In each case, a gender-neutral search term was used based on the occupation description, and then the number of male and female images returned were manually counted, using the somewhat arbitrary (but consistently applied) metric of those results which appeared on screen with no scrolling. Cartoon and stylised images were included where gender was obvious; where more than one person was included in an image, all who were in focus and relevant were included. Persons in images were not counted if their gender was not obvious. In a number of cases, it was necessary to select one person who matched the image description: thus, when searching for ‘carer’ it was generally the case that each image depicted both the giver and the receiver of care.
Table 1 shows the results for the top level of the SOC coding, giving both the numbers employed as reported in the census, and the gender split as determined by assessing the Google image results. The SOC labels here are rather broad, and inevitably in representing this as a single search term a significant degree of generalisation is required. A suitable search term for the final ‘elementary occupations’ group was not found. The results are quite interesting: in most cases the gender balance is in the right direction, whilst not being close enough to suggest that this an accurate mirror of society. The one category that is clearly wrong is ‘Administrative and secretarial occupations’ which is probably an artefact of the search term used.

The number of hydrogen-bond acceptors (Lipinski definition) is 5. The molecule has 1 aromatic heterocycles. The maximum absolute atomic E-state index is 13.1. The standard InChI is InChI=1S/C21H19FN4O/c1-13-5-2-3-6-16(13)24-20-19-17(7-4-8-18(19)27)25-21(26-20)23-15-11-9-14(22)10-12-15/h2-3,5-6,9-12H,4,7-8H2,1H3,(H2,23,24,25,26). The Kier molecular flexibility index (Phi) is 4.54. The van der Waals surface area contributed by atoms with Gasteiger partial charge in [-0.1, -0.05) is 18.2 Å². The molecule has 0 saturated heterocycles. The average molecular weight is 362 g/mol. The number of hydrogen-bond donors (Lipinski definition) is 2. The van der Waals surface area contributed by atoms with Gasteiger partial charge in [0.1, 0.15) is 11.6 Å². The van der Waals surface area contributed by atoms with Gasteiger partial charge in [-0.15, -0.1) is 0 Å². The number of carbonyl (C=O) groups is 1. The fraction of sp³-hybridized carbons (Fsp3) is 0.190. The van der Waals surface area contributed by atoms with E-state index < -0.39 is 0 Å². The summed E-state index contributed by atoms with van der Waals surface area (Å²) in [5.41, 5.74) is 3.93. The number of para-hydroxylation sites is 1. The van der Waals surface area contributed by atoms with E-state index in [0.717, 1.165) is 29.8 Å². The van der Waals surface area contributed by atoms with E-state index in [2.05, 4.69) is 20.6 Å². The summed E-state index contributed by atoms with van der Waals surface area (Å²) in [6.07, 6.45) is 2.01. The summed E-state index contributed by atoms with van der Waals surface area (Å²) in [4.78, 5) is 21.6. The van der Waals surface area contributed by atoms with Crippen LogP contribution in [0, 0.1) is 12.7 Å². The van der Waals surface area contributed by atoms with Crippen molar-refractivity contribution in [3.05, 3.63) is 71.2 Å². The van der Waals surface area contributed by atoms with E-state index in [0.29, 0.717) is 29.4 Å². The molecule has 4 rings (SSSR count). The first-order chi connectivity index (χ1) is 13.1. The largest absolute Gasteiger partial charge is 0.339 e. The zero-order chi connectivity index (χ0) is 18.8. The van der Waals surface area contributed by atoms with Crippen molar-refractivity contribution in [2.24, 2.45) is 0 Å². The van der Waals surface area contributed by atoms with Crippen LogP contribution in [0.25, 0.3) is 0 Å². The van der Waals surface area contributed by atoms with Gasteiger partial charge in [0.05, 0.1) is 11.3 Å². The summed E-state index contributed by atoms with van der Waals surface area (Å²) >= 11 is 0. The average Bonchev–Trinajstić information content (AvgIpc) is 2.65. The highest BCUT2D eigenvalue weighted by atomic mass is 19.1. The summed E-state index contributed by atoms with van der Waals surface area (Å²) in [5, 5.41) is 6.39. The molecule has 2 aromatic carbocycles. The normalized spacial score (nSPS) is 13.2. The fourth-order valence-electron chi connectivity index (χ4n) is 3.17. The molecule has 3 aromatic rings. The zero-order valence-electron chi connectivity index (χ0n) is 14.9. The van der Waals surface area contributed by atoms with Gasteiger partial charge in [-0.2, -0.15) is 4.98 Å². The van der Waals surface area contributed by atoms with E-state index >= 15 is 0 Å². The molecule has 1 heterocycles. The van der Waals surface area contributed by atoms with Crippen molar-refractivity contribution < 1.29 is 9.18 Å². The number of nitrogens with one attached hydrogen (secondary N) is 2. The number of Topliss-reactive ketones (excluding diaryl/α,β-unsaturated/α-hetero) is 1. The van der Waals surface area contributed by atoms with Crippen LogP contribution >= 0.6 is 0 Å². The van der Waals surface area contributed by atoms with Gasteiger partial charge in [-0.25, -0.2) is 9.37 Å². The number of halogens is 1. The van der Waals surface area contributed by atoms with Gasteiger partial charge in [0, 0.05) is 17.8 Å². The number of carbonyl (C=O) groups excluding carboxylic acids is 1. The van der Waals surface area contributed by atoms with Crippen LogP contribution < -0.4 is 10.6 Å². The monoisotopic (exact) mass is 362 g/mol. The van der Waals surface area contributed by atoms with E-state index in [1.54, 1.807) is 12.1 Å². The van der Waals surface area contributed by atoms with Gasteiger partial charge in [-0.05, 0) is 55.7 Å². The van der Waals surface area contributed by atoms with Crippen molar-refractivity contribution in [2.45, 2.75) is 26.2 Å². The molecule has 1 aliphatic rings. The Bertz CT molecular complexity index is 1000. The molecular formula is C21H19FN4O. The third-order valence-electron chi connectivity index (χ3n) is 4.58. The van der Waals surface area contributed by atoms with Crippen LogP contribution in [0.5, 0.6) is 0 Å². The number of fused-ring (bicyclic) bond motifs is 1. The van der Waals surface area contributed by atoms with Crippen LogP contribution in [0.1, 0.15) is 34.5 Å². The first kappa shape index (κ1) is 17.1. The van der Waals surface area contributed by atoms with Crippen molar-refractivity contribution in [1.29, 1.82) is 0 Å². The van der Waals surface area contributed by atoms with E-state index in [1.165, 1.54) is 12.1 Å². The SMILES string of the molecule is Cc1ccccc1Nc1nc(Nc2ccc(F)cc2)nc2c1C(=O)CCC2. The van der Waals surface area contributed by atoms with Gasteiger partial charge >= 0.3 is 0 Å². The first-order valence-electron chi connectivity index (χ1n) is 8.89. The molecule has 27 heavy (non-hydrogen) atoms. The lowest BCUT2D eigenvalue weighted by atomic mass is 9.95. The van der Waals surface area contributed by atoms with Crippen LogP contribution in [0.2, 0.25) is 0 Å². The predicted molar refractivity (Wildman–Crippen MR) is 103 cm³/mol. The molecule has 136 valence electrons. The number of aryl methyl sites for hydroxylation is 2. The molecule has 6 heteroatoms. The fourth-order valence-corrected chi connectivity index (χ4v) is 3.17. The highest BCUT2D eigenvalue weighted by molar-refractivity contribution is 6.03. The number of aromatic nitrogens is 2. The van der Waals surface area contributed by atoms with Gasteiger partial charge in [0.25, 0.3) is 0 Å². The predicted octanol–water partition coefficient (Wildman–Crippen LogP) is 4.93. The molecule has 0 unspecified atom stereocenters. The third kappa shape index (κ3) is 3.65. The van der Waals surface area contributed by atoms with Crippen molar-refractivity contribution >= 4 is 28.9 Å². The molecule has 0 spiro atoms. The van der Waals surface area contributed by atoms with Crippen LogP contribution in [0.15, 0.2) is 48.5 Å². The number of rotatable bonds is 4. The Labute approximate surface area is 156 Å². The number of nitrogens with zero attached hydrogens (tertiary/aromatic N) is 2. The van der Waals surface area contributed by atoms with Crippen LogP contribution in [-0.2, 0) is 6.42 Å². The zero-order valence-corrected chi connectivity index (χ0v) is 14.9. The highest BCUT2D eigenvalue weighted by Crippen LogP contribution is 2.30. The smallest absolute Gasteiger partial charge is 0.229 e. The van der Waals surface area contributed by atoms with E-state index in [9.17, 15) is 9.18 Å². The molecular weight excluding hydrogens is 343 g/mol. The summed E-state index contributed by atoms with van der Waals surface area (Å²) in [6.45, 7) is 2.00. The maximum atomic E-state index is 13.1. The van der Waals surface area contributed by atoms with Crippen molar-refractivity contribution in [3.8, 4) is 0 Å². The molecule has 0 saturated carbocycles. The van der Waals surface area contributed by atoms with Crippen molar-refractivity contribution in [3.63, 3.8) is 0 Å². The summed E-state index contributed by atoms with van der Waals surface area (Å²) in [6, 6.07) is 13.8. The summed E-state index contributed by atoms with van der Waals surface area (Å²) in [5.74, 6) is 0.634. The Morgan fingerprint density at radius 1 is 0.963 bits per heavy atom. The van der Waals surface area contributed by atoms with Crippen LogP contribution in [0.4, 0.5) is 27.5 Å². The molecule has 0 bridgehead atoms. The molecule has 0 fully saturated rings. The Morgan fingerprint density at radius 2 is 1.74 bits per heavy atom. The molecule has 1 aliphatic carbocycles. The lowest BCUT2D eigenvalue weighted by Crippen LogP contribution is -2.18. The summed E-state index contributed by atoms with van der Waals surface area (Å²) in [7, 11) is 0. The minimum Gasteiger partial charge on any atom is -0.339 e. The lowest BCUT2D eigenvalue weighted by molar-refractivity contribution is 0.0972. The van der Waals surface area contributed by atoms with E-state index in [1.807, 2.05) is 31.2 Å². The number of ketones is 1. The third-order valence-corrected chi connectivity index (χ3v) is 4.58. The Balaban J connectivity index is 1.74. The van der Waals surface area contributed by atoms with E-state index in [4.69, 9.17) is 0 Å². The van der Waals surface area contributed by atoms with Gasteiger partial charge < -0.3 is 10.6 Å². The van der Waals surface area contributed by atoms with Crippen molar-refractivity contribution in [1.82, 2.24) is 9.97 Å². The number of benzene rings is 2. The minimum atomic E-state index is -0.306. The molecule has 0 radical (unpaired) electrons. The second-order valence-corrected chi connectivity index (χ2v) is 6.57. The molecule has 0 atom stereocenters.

There are some strong gender biases in the occupations shown in Table 1 – both in the census data an in the Google images data – perhaps reflecting long run biases in recruitment or perceived job status.
We can also look at more detailed SOC2010 classified observations from the census, although in this case we do not know the gender balance of those actually employed in these positions. Google searches were made for the top 20 or so jobs (by number of persons employed), omitting those for which no suitable search term was found. Many of the jobs are shown with a strong gender bias. For some jobs, there are separate breakdowns of employment that allow us to find employment by gender. Thus, the search term ‘teacher’ gave results that were 83% female; the most recent data published by the Department for Education for the school workforce in England shows that 74% of teachers were female.
It should of course be remembered that the Google results are for a small set of images (those displayed on the first screenful of results) – one different image could alter the results quite easily. There are a small number of images in each case, typically portraying 20-40 people.